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Diversity Director Appointed to NH Civil Rights Panel

By Lori Wright, Media Relations
July 8, 2009

JerriAnne Boggis, director of diversity programs and community outreach at UNH, has been appointed to the U.S. Commission on Civil Rights New Hampshire Advisory Committee.

Boggis is one of 13 Granite Staters appointed to the New Hampshire civil rights panel. The appointment is a two-year term.

“JerriAnne Boggis has worked in her home community of Milford and at the University of New Hampshire to further the cause of civil rights in our state. Whenever there is an issue regarding equality, JerriAnne Boggis is there to offer wise counsel and leadership. She has spoken for those whose voices were silenced by discrimination in the past, and her voice provides leadership today on issues of civil rights. She will be a distinguished representative for New Hampshire on this important body,” said David Watters, director of the UNH Center for New England Culture. As a state representative, Watters nominated Boggis for the committee.

Boggis is the founder and director of the Harriet Wilson Project, and a board member for the Portsmouth Black Heritage Trail. As a community activist, she has developed several programs that have raised awareness of New Hampshire’s diverse heritage and increase the visibility of black history in the state. At UNH she has been a leader through her work with the annual Martin Luther King Jr. celebration and the Black Heritage Partnerships. She received her master’s in writing from Rivier College.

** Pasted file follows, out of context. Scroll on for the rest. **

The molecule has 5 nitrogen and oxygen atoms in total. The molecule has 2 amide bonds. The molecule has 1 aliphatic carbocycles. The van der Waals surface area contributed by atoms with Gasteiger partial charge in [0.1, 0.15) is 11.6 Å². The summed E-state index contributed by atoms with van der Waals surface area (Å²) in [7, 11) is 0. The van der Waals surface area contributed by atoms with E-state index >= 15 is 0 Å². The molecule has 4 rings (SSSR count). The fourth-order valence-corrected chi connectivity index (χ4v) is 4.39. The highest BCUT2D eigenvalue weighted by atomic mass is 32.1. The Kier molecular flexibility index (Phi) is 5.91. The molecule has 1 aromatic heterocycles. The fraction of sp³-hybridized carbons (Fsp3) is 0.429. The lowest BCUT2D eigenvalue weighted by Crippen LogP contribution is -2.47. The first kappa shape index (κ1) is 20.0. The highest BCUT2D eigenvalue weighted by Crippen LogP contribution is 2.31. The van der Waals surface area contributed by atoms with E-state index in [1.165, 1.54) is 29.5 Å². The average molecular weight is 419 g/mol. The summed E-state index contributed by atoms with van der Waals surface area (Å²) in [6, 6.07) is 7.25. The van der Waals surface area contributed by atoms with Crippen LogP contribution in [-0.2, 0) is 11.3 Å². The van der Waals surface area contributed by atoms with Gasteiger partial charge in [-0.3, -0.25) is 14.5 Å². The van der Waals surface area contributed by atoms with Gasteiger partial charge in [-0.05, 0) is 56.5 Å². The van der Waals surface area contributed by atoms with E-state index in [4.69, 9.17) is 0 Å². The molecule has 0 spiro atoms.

“JerriAnne Boggis will offer great leadership and service on the advisory committee to raise awareness of pertinent practices and issues that impede progress and obstruct the full participation of under-represented and under-served populations in the state of New Hampshire. She has a long history in the state of raising community awareness and taking action. Her work on the Harriet Wilson Progress and current work at UNH with community outreach and diversity programs are evidence of her ability to bring about change,” said Wanda Mitchell, vice provost and chief diversity officer at UNH. 

An independent bipartisan federal agency, the U.S. Commission on Civil Rights conducts research and advises the president and Congress on civil rights issues. Its members are appointed by the president and Congress.

Congress has directed the commission to establish advisory committees in all states and the District of Columbia to assist in its fact-finding function. These committees receive reports, suggestions, and recommendations from individuals, public and private organizations, and public officials, and forward advice and recommendations to the commission. Members of state advisory committees serve without compensation and conduct civil rights reviews and investigations and report to the commission.


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